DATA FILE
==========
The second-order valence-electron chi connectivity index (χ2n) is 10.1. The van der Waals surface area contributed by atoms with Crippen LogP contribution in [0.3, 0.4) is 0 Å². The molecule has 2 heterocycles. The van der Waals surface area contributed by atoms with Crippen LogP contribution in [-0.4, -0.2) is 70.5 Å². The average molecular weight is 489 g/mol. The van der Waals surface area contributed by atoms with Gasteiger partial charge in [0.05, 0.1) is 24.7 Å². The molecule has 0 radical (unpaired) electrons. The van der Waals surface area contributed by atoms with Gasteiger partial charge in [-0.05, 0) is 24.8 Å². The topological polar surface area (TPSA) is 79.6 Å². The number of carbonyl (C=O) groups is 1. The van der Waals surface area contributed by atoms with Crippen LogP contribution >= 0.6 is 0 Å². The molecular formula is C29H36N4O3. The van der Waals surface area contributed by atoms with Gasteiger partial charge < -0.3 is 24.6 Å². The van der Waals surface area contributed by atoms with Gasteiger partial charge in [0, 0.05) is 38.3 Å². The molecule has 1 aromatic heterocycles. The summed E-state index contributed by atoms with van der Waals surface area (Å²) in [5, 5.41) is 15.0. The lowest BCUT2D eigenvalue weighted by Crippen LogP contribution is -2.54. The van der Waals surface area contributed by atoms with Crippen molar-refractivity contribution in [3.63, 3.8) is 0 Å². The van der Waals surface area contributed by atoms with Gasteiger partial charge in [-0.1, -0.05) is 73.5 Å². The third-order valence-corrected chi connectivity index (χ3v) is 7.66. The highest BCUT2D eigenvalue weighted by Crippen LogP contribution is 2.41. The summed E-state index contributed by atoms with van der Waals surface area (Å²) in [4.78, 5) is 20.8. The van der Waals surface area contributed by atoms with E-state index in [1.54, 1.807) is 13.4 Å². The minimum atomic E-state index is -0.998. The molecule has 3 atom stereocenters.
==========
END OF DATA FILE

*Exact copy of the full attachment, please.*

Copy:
The second-order valence-electron chi connectivity index (χ2n) is 10.1. The van der Waals surface area contributed by atoms with Crippen LogP contribution in [0.3, 0.4) is 0 Å². The molecule has 2 heterocycles. The van der Waals surface area contributed by atoms with Crippen LogP contribution in [-0.4, -0.2) is 70.5 Å². The average molecular weight is 489 g/mol. The van der Waals surface area contributed by atoms with Gasteiger partial charge in [0.05, 0.1) is 24.7 Å². The molecule has 0 radical (unpaired) electrons. The van der Waals surface area contributed by atoms with Gasteiger partial charge in [-0.05, 0) is 24.8 Å². The topological polar surface area (TPSA) is 79.6 Å². The number of carbonyl (C=O) groups is 1. The van der Waals surface area contributed by atoms with Crippen LogP contribution >= 0.6 is 0 Å². The molecular formula is C29H36N4O3. The van der Waals surface area contributed by atoms with Gasteiger partial charge < -0.3 is 24.6 Å². The van der Waals surface area contributed by atoms with Gasteiger partial charge in [0, 0.05) is 38.3 Å². The molecule has 1 aromatic heterocycles. The summed E-state index contributed by atoms with van der Waals surface area (Å²) in [5, 5.41) is 15.0. The lowest BCUT2D eigenvalue weighted by Crippen LogP contribution is -2.54. The van der Waals surface area contributed by atoms with Crippen molar-refractivity contribution in [3.63, 3.8) is 0 Å². The van der Waals surface area contributed by atoms with Gasteiger partial charge in [-0.1, -0.05) is 73.5 Å². The third-order valence-corrected chi connectivity index (χ3v) is 7.66. The highest BCUT2D eigenvalue weighted by Crippen LogP contribution is 2.41. The summed E-state index contributed by atoms with van der Waals surface area (Å²) in [4.78, 5) is 20.8. The van der Waals surface area contributed by atoms with E-state index in [1.54, 1.807) is 13.4 Å². The minimum atomic E-state index is -0.998. The molecule has 3 atom stereocenters.